Rapid eye movement sleep behavior disorder
Sep. 01, 2022
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The authors describe the pathophysiology, clinical manifestations, diagnosis, and treatment of non-24-hour sleep-wake rhythm disorder. This rare circadian rhythm disorder, more commonly seen in blind individuals, is characterized by alternating episodes of excessive daytime sleepiness, insomnia, and normal sleep resulting from an endogenous circadian rhythm that is not entrained to a 24-hour light-dark cycle. Diagnosis is made using sleep logs and/or actigraphy to demonstrate a non-24-hour pattern. Other circadian phase markers, including dim light melatonin onset and urinary 6-sulfatoxymelatonin, may be used to confirm the non-24-hour pattern. Treatment strategies are targeted at entrainment of the circadian pacemaker, including light therapy and melatonin.
• Non-24-hour sleep-wake rhythm disorder is a rare circadian rhythm disorder resulting from an endogenous circadian rhythm that it not entrained to a 24-hour light-dark cycle.
• Although non-24-hour sleep-wake rhythm disorder is more commonly seen in blind individuals, it has also been described in sighted individuals.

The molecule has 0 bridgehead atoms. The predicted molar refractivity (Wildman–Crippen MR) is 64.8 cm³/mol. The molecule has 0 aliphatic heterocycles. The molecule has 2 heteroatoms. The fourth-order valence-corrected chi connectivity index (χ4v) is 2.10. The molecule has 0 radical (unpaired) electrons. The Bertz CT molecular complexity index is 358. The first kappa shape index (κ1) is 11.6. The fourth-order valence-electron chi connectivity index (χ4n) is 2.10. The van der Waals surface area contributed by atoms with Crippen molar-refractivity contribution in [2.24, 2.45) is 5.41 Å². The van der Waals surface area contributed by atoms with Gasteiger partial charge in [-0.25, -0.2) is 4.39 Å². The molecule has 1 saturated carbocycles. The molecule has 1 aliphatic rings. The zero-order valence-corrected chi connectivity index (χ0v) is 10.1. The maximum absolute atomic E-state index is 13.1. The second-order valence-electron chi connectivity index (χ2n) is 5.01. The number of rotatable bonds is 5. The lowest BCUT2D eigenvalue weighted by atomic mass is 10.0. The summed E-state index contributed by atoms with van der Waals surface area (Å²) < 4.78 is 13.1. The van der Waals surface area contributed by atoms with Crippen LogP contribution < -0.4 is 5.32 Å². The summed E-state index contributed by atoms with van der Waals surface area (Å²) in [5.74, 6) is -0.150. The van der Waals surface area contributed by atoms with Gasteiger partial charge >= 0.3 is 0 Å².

• The key clinical features of non-24-hour sleep-wake rhythm disorder include alternating periods of excessive daytime sleepiness, insomnia, and normal sleep.
• Non-24-hour sleep-wake rhythm disorder is diagnosed by utilizing sleep logs and/or actigraphy to demonstrate a non-24-hour pattern. Other circadian phase markers may be used to confirm the non-24-hour pattern.
• Treatment strategies for non-24-hour sleep-wake rhythm disorder are targeted at entrainment of the endogenous circadian pacemaker including light therapy and melatonin. The Food and Drug Administration approved tasimelteon, a melatonin receptor antagonist, for treatment in blind individuals with non-24-hour sleep-wake disorder.
Although the human circadian rhythm was initially studied in the absence of time cues by Kleitman in 1938, indication of a possible inherent free-running rhythm was proposed by Halberg, who noted the disturbance in blinded mice (12). Independent observations by Siffre, Aschoff, and Mills in humans isolated from clues for extended periods of time suggested a similar free-running rhythm in humans (23). Yet the first pathological case of non-24-hour sleep-wake rhythm was described in 1971 in a sighted male individual with a 26-hour circadian period (06). The first description of a blind individual with non-24-hour sleep-wake rhythm disorder was in 1977 (22). In this case report, the blind male individual had a 24.9-hour circadian period. Since these initial case reports, there have been additional accounts of both sighted and blind individuals with non-24-hour sleep-wake rhythm disorder.
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